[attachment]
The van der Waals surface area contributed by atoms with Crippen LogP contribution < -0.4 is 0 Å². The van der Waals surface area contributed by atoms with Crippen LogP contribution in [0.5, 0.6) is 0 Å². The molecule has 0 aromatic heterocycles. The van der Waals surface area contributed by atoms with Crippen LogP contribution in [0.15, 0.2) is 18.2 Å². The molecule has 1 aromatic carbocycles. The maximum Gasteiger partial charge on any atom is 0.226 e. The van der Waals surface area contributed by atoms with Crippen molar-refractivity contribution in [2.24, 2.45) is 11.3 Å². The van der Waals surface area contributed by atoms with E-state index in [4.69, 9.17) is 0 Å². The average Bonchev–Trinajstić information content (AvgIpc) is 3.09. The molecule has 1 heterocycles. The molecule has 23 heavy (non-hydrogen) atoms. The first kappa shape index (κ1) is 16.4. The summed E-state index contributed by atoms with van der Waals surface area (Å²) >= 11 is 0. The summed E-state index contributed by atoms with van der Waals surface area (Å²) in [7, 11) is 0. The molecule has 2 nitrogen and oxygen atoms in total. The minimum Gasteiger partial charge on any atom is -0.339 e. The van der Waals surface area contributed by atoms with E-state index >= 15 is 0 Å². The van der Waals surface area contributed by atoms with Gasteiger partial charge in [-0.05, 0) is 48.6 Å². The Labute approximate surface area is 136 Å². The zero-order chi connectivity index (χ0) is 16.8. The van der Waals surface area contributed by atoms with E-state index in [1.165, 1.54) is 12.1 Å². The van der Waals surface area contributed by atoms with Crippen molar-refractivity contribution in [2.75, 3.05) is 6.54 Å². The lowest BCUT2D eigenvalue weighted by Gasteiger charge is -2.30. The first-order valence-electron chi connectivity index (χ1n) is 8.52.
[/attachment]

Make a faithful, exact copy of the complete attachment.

The van der Waals surface area contributed by atoms with Crippen LogP contribution < -0.4 is 0 Å². The van der Waals surface area contributed by atoms with Crippen LogP contribution in [0.5, 0.6) is 0 Å². The molecule has 0 aromatic heterocycles. The van der Waals surface area contributed by atoms with Crippen LogP contribution in [0.15, 0.2) is 18.2 Å². The molecule has 1 aromatic carbocycles. The maximum Gasteiger partial charge on any atom is 0.226 e. The van der Waals surface area contributed by atoms with Crippen molar-refractivity contribution in [2.24, 2.45) is 11.3 Å². The van der Waals surface area contributed by atoms with E-state index in [4.69, 9.17) is 0 Å². The average Bonchev–Trinajstić information content (AvgIpc) is 3.09. The molecule has 1 heterocycles. The molecule has 23 heavy (non-hydrogen) atoms. The first kappa shape index (κ1) is 16.4. The summed E-state index contributed by atoms with van der Waals surface area (Å²) >= 11 is 0. The summed E-state index contributed by atoms with van der Waals surface area (Å²) in [7, 11) is 0. The molecule has 2 nitrogen and oxygen atoms in total. The minimum Gasteiger partial charge on any atom is -0.339 e. The van der Waals surface area contributed by atoms with E-state index >= 15 is 0 Å². The van der Waals surface area contributed by atoms with Gasteiger partial charge in [-0.05, 0) is 48.6 Å². The Labute approximate surface area is 136 Å². The zero-order chi connectivity index (χ0) is 16.8. The van der Waals surface area contributed by atoms with E-state index in [1.165, 1.54) is 12.1 Å². The van der Waals surface area contributed by atoms with Crippen molar-refractivity contribution in [2.75, 3.05) is 6.54 Å². The lowest BCUT2D eigenvalue weighted by Gasteiger charge is -2.30. The first-order valence-electron chi connectivity index (χ1n) is 8.52.